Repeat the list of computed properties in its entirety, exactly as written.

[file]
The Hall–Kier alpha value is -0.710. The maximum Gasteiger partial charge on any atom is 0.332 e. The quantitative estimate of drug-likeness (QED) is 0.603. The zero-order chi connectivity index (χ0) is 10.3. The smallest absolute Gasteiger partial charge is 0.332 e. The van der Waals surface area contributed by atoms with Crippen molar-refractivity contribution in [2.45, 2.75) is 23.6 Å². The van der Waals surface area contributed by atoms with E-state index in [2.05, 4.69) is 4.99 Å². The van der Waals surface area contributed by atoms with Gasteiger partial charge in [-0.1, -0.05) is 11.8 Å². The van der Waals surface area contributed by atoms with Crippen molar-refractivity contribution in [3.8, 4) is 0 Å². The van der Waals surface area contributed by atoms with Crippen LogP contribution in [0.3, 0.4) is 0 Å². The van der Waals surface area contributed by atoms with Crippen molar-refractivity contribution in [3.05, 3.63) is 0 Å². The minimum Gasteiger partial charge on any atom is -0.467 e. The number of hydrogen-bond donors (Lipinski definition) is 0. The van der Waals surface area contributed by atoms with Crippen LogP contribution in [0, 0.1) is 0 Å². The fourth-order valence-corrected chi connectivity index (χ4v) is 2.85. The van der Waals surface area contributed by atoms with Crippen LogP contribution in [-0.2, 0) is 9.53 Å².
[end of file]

The Hall–Kier alpha value is -0.710. The maximum Gasteiger partial charge on any atom is 0.332 e. The quantitative estimate of drug-likeness (QED) is 0.603. The zero-order chi connectivity index (χ0) is 10.3. The smallest absolute Gasteiger partial charge is 0.332 e. The van der Waals surface area contributed by atoms with Crippen molar-refractivity contribution in [2.45, 2.75) is 23.6 Å². The van der Waals surface area contributed by atoms with E-state index in [2.05, 4.69) is 4.99 Å². The van der Waals surface area contributed by atoms with Gasteiger partial charge in [-0.1, -0.05) is 11.8 Å². The van der Waals surface area contributed by atoms with Crippen molar-refractivity contribution in [3.8, 4) is 0 Å². The van der Waals surface area contributed by atoms with Crippen LogP contribution in [0.3, 0.4) is 0 Å². The van der Waals surface area contributed by atoms with Crippen molar-refractivity contribution in [3.05, 3.63) is 0 Å². The minimum Gasteiger partial charge on any atom is -0.467 e. The number of hydrogen-bond donors (Lipinski definition) is 0. The van der Waals surface area contributed by atoms with Crippen LogP contribution in [0, 0.1) is 0 Å². The fourth-order valence-corrected chi connectivity index (χ4v) is 2.85. The van der Waals surface area contributed by atoms with Crippen LogP contribution in [-0.2, 0) is 9.53 Å².